With the scores tied at 1-1 and the dying embers of normal time ebbing away, a through ball from skipper Ruud Krol saw Robbie Rensenbrink cutting g in from the left to collect then pass. Although his effort beat the Argentine goalkeeper, Ubaldo Fillol, it struck the post and bounced clear. The chance had gone and in extra-time, La Albiceleste avenged that 4-0 defeat of 1970 triumphing 3-1 and lifting the trophy. Succumbing to the hosts in the finals of successive tournaments was the most glorious of failures by surely the best team never to have won the World Cup. By the time they qualified again for a Finals tournament, a dozen years had passed, and so to had the generation of players whose play had entranced so many.

Brazil would redeem themselves in the 1982 tournament when a squad containing the elegant Socrates, the metronomic Júnior and the magical Zico in the number ten shirt – perhaps the true heir of Pelé – amongst a glittering array of other stars, took on the task of restoring former glories. It was a team worthy of being world champions, but for all the recapturing of the true Brazilian footballing heritage, they too would be loved for their artistry rather than their ultimate success. They swept effortlessly through the initial group stages, winning all of their games with relative ease. In the second stage, they defeated old rivals Argentina 3-1, but would fall to eventual champions Italy after a titanic and wildly entertaining 3-2 defeat, after twice battling from being a goal down.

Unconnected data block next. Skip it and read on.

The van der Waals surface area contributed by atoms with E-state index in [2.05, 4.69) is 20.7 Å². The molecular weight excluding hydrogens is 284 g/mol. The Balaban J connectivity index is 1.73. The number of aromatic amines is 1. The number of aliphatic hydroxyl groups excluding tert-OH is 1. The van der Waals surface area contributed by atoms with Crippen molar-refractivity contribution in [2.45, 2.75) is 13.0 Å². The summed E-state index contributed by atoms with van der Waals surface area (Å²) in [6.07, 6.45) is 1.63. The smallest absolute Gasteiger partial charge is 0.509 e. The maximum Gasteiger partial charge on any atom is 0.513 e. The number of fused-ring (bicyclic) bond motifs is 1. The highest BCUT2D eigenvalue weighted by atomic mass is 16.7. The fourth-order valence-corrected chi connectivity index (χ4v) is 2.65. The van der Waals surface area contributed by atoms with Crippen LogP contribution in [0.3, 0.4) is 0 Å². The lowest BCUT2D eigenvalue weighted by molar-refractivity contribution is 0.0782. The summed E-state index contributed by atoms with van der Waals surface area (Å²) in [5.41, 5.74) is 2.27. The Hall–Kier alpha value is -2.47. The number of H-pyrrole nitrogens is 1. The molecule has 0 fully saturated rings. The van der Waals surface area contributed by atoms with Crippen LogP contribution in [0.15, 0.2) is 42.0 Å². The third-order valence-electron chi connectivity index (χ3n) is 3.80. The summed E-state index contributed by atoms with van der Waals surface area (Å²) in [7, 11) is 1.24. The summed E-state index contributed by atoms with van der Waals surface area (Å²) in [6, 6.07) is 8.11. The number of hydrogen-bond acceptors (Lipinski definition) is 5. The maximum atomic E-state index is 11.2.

In football, if you’re the bridesmaid rather than the bride, to be remembered as the best team you need to have that ‘Wow!’ factor. The Hungarians had it in 1954. The Dutch had it in 1974, and perhaps in 1978 too. Brazil reclaimed it in 1982. In 1986, Denmark exploded with it.

Under the German coach Sepp Piontek, the Danes had been transformed into the Danish Dynamite outfit that honoured the Dutch theme but added their own particular elan, neatly combining the inherited style with outrageous dribbling and jet-heeled play that both bewitched and blew away opposition teams – as would be appropriate for a team with such an epithet. Although comprising multi-skilled players throughout its set up, it was the front pair of the team that epitomised the glory of this Denmark squad.